Woodlands High School celebrated its 40th anniversary with a thanksgiving ceremony attended by many of those who had had a hand in making the school succeed and prosper over the years.
The school, the second oldest one in Mitchell’s Plain, was called Woodlands Senior Secondary School Mitchell’s Plain Number 3 when it opened in 1978. At the time they had 280 pupils and nine teachers under the leadership of then principal Alexander Volkwyn.
In 1981 the school’s name changed to Woodlands Senior Secondary and a new uniform and motto – Scientia Liberat (Knowledge makes free) – were introduced.
Former principal, Hennie Petersen, who served from 2007 to 2017, said: “Throughout the early years, the school was always competitive on the sport field, our cultural society was well established, the nature conservation club and the school magazine were brought to life.
“For two years in a row we competed in the Argus Pick * Pay Cycle Tours in 2008 and 2009. Sadly some of these things came to a standstill.”
In 1983 there were 1 340 pupils and 66 staff members. “Over the years, the numbers dropped and rationalisation took its toll,” said Mr Petersen.
This year, they have 27 teachers and 850 pupils.
Since it opened its doors, the school has been led by five principals: Mr Volkwyn (1978 to 1993), the late Piet Philander (June to December 1993), Fredericks Synders (1994 to 1996), Ebrahim Abdol (1996 to 2006) and Hennie Petersen (2007 to 2017). Sandra Smith has been the acting principal since January.
Reflecting on celebratory events and achievements, such as matric valedictories and farewells, Mr Petersen said: “Woodlands staff went out of their way to make those occasions memorable for each matric learner.”
A very important and integral part of the school management is the school governing body or school committee as they were previously known, said Mr Petersen.
The school has had many tours funded by parents and pupils.
But there were also tough times in the school’s history, among these the times of anti-apartheid protests and what Mr Petersen referred to as “die boycott jare”. “Our teachers and learners were traumatised when the police helicopter landed on the school grounds. Some were even detained in police cells. Mass meetings were held and learners marched along the school fence to show solidarity. Mr Volkwyn would walk behind the learners for their safety,” said Mr Petersen.
And then there was the dawn of democracy, and in June 1995, Nelson Mandela visited Woodlands High. “This was a very big moment in our lives as he seemed very interested in the school and its learners. He even scolded our learners for not knowing the words to the national anthem and told them they need to practise it until they know it and sing it as often as they could,” said Mr Petersen.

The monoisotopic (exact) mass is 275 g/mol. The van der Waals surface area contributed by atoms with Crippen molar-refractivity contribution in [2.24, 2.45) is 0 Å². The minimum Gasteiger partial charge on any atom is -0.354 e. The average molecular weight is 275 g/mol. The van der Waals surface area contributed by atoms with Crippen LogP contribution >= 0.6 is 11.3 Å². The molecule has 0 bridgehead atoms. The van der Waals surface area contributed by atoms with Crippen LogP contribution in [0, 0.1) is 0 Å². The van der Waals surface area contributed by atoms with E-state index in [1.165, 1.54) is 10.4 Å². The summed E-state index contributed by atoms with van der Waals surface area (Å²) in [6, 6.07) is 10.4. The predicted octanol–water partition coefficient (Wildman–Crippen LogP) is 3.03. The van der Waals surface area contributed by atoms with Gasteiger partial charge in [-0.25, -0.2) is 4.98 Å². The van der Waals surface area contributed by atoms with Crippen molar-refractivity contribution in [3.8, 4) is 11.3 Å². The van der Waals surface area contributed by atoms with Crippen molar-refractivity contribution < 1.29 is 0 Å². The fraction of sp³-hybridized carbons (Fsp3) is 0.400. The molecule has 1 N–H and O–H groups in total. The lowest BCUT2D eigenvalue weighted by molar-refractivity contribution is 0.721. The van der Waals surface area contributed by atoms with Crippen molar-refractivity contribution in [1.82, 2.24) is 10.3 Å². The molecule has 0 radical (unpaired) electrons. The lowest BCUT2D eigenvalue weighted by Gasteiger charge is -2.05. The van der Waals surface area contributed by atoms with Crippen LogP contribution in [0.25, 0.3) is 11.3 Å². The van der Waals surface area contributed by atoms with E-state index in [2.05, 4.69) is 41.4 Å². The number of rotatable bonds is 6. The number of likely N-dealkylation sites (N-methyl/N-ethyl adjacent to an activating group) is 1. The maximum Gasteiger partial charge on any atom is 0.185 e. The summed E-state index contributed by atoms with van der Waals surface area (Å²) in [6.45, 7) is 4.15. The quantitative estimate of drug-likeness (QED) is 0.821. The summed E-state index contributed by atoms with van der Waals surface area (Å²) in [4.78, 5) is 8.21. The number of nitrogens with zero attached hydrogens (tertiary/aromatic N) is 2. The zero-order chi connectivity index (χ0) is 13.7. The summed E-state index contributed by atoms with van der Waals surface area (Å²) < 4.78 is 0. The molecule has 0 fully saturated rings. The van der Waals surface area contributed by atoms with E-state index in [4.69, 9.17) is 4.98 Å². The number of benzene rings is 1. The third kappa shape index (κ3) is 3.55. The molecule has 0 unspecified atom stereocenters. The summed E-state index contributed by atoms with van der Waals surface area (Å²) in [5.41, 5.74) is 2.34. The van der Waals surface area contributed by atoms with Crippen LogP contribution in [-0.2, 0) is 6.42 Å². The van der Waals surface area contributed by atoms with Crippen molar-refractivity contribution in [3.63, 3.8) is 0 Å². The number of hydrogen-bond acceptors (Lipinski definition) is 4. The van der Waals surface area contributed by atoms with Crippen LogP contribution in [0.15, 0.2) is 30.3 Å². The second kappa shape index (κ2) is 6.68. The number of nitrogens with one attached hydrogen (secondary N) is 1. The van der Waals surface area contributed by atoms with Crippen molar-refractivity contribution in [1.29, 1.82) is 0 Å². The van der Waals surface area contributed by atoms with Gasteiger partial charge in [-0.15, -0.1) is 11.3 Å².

A number of former Woodlands High teachers and pupils have also gone on to become principals, among them Oval North principal Na-aim Kassiem, Merrydale Primary’s principal Trevor Dilgee, Ronald Fortune principal at Cristel House and Donovan Senosi, the principal at Yellowwood Primary.
Reflecting on her history at the school, acting principal Ms Smith, said: “I started at the school in 1982, when I was 26. This will be my 37th year at Woodlands.
“I taught maths, maths literacy and later tried my hand at arts and culture and EMS (economic and management sciences).
When she started her career, said Ms Smith, women were rarely given the opportunity to lead.
But when more opportunities for women were made available in the 1990s, she said: “Men had to learn how to work under women, and so men have adapted to women leaders.”
Ms Smith became the head of department in 1994, then deputy principal in 2002. She was appointed acting principal since January this year.
Mr Abdol, who joined the Woodlands staff in 1979, after having started his career at Elswood in Elsies River in 1972, remained at Woodlands for 35 years.
“The relationships you build up here are special. I had a special relationship with teachers and learners. I miss that the most. Enjoy the moment teachers, don’t worry about tomorrow.
“If you feel you want to make a change, follow your heart and make the change. I could use my rare skills in education. Follow your heart and enjoy the learners,” he said.
Mr Volkwyn added: “As a principal, I gained much experience. My first post was in Cape Town as I came from the country life.
“I found there was a difference between the city child and the country child. In Cape Town they would play soccer and in the country they would play rugby. It was difficult to adapt to this but I learned how to.
“My time at Woodlands was great, a time where I learned about myself and the life I came to know different to that of me growing up in the country, a time in my life I will never forget.”
The chairperson of the school governing body (SGB), Maria Dankers, 65, from Woodlands said: “I am a parent of two sons who were raised in Woodlands. My sons both matriculated from Woodlands High. Today they are both mechanical engineers. (During) their time here they learned a lot and have grown tremendously.”
Jolene Johannes, 40, from Woodlands, a former pupil and SGB member at Woodlands, said: “We hope for the best for the next 40 years at the school. Parents should work hand in hand to make it a better place and a great success.